Have you ever seen the word “blanching” in a recipe and have been too intimidated to give it a try? If you have, you are not alone. I tend to skip over recipes that call for blanching because it has seemed too sophisticated and fancy. Blanching is a technique that gourmet chefs use, not normal cooks like myself (well somewhat normal :)). The other day I tried a deliciouspizza recipe and it called for blanching so I decided to give it a try. Here is what I learned.
– It is super easy!!!
– It helps preserve the nutrients and flavor of the vegetable/fruit
– It involves 4 steps. 1) Boil water. 2)Toss vegetable/or fruit into water for 30 seconds. 3) Remove vegetable/fruit 4) Immediately submerge vegetable into ice water and dry.
So what is the point of blanching?
Blanching is used for a variety of reasons. It helps to bring out the vibrant color in green vegetables such as broccoli, asparagus, or green beans. Boiling helps to soften it a little bit and submerging it in ice water stops the cooking process, so you are left with a tender crisp vegetable. This can be a great technique to use for broccoli salads or stir frys.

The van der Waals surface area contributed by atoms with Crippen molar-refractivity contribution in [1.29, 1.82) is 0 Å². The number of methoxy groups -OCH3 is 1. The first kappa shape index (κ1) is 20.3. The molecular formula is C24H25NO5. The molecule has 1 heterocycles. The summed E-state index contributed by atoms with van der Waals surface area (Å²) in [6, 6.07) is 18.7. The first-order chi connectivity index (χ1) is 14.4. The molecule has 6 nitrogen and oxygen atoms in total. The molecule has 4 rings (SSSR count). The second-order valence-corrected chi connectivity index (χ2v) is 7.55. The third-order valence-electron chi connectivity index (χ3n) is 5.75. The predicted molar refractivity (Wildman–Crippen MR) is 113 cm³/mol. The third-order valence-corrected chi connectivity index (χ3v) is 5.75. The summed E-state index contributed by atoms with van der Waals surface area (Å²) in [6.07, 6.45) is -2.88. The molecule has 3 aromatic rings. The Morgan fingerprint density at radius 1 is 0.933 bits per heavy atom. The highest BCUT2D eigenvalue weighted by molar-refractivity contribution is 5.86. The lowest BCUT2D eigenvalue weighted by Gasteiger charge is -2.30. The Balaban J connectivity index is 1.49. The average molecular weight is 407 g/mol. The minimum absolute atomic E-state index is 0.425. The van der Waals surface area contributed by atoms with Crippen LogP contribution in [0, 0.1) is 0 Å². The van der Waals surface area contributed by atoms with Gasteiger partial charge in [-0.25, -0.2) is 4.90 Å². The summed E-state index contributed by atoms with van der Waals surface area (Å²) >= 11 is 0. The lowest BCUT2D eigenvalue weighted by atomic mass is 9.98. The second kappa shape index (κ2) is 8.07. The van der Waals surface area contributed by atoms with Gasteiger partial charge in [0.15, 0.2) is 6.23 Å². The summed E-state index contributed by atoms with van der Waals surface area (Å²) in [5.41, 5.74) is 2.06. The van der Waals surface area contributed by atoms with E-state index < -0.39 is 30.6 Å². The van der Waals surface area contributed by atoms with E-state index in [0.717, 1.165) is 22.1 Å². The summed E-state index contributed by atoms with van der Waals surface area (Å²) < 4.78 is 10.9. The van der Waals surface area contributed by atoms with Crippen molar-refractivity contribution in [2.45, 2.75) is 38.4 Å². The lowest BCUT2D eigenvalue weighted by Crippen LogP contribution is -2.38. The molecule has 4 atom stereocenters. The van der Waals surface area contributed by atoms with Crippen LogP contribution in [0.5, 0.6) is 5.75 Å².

Blanching can also be used to soften the skin on fruit or vegetables. Blanching tomatoes can be a useful technique prior to making tomato sauce to help remove the skin. It makes the peeling process so much easier!
Lastly, blanching should be used to stop the enzyme action of produce prior to freezing such as in carrots, spinach or peppers. For recommended blanching time for freezing please check out this website.
Personally, my favorite part about blanching is the way green vegetables look more vibrant. Have you ever wondered how restaurants make a vibrant green pesto sauce and why yours always looks dull? It is all in the blanching